Brexit is bad, but AI could be good, says the former deputy prime minister, whose new think tank will be intervening on the fraught relationship between tech and politics.

In a basement in Southwark, Nick Clegg is planning his next act. The former deputy prime minister and leader of the Liberal Democrats lost his seat in the general election in June. After twelve years as an MP, his life is no longer dictated by the urgent demands – ”the furnace,” he calls it – of day-to-day party politics. Which leaves a dilemma: what to do next?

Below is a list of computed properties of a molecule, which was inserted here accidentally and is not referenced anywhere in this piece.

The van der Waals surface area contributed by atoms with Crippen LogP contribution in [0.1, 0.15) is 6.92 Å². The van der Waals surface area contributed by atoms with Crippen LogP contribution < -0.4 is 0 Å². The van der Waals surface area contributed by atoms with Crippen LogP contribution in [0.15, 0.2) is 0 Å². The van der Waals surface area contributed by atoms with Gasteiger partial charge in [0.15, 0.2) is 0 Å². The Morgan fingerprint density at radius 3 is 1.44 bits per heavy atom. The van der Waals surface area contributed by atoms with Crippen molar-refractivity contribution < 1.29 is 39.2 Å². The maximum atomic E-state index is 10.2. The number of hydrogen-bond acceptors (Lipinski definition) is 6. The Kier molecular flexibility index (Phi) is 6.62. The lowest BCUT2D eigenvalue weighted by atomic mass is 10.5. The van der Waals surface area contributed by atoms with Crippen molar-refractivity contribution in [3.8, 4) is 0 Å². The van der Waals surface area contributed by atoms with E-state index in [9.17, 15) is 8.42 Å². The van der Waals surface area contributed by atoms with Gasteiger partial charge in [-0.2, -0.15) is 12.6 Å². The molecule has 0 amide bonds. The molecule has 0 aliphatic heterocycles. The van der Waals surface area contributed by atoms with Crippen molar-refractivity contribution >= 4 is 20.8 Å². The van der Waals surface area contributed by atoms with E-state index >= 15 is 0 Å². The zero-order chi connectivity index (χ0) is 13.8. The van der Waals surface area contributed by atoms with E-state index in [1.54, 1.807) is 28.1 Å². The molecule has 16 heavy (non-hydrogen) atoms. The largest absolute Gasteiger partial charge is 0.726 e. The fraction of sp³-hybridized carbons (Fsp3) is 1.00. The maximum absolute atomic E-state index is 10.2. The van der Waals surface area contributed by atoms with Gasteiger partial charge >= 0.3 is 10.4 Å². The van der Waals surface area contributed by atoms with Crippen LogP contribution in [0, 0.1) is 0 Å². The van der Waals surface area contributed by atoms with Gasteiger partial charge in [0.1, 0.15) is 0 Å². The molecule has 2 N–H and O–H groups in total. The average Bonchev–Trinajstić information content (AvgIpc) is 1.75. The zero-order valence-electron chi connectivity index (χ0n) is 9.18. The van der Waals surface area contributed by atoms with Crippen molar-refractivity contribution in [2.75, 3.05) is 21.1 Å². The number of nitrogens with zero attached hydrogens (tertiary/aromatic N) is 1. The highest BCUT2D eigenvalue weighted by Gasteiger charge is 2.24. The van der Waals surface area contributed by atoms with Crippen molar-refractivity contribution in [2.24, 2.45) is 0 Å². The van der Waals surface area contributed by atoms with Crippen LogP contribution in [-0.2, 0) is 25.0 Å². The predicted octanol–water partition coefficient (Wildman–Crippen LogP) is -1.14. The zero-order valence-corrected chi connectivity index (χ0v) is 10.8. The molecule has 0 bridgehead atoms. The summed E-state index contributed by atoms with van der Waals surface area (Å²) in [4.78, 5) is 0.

For Clegg, in particular, this is a difficult question. Former prime ministers have a template for life after power: the boards, the speaking engagements, the worthy foundation. Former deputies and party leaders do not – especially not aged 50. But, then, as Clegg notes, “I’ve rarely had in politics a particular model to follow. I’ve always had to, in a sense, break new ground, which I enjoy.”

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